All Posts Tagged ‘Prayer


I was in a pickle! (or the story of the Symphony Number 3)


Many years ago, I worked as an intern in a radio station making interviews and reporting about culture. I had to fill a space of three minutes with news about the music events in the city. One day I had prepared an interview with the conductor of an orchestra who was going to perform that evening the Brahms Symphony Number 3. But he failed me at the last moment. I was in a pickle! I had three minutes empty to fill with whatever.

I decided to search in the archive of the radio station the record of the Symphony and talk a little about it and about the orchestra, but the archive was very messy. Plus I have a kind of dyslexia, so instead of looking for the box with the label Brahms Symphony number 3, I was looking desperately for the label Symphony number 1.

The clock was ticking And I heard from the archive my boss on air saying: “…and in a few seconds our contributor Olga will tell us the lasts news about culture in our city”.

So I prayed with all my strength: dear God let me find the record! …And suddenly I saw it! The box with the label I was looking for: the Symphony Number 1.

I took it and went running to the studio, gave it to the technician and sit down next to my boss, ready to talk at the microphone. When I checked to my notes, I realized in dismay my mistake. But just then, the technician put on the record and the music that sounded was the Symphony number 3 . The one I needed. The record was inside the wrong box! . I had would never found it if I hadn’t made that mistake with the numbers.

I really think my prayers were heard that day.

Ragtag Daily Prompt: Pickle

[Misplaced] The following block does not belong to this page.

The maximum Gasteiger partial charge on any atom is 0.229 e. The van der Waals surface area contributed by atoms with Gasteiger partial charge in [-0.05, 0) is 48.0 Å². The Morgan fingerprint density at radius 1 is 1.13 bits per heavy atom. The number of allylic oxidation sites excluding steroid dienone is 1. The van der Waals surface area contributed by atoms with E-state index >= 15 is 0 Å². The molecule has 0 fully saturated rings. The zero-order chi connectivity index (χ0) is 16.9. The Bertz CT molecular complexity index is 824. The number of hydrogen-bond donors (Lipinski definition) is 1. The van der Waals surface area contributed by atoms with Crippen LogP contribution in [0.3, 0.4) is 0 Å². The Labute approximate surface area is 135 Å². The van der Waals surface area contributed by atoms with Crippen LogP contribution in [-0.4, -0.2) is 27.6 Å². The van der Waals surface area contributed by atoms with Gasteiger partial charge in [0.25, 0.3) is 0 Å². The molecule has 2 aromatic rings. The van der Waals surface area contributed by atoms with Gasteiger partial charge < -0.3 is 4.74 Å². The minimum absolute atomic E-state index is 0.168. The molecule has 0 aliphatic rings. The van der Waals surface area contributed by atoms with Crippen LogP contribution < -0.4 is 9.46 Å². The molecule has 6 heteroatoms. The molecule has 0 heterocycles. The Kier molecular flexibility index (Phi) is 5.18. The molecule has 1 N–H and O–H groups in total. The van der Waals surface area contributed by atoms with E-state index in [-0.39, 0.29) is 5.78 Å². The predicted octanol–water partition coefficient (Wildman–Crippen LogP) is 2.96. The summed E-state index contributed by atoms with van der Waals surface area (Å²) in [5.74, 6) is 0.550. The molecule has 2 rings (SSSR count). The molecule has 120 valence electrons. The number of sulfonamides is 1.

Grieving Night

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Dad with his pupils at the university

Dad with his pupils at the university

I didn’t want to get out of that room. I wanted to stay by him till the end. I loved him so much! Every second was precious for me. But all the others decided that I was the suitable person to accompany my mother home to have some rest. I kissed him in the forehead, fearing it would be my last and said: wait for me, dad. He had no strength to talk nor open his blue eyes, but he managed to smile. I left the hospital heartbroken. So many remembrances kept in that faint smile, so acute pain in the soul thinking in the approaching farewell. Mom and I went home and she managed to sleep because she was exhausted. At two am I the phone awakened me.

– Come immediately, he is dying.
I got up in a rush and called mom to tell her the we had to go to the hospital. She began to dress up and comb her hair and apply her lipstick, because she wanted to be pretty for my father even in the last instant. I began to get nervous, because we didn’t have time to lose.
– Mom, hurry up, please.
Finally we went out. I drove to the hospital. My mom got out from the car at the door, to arrive as soon as possible, and I continued to find a parking lot. I ran back to the hospital hoping to find my dad alive and having the opportunity to tell him goodby.
He, who almost was executed during WWII, and once thought his body would disappear, and his love, my mom, would never know how much he loved her, was dying at old age, in her bed, surrounded by his wife and children and accompanied by a priest, friend of the family. Far away from his homeland, that’s true, but embraced by love.
When I arrived to the room, he was looking with his blue eyes to my mom, their hands clasped. He had trouble breathing and had an oxygen mask. But it was useless, so the doctor removed it. I asked the priest to pray something, but he was too moved to utter a word.
– Netter pray you something in Croatian, he told me.
I began to repeat the Lord’s prayer and the Hail Mary, my dad’s favourites.
Little by little dad faded looking at mom, his only love of 56 years. When he stopped breathing I stopped praying, the tears overwhelming my voice.  The sadness was tremendous. But my soul was invaded by an overwhelming peace. I kissed again his forehead and told him: thank you dad.

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Describe a memory or encounter in which you considered your faith, religion, spirituality — or lack of — for the first time.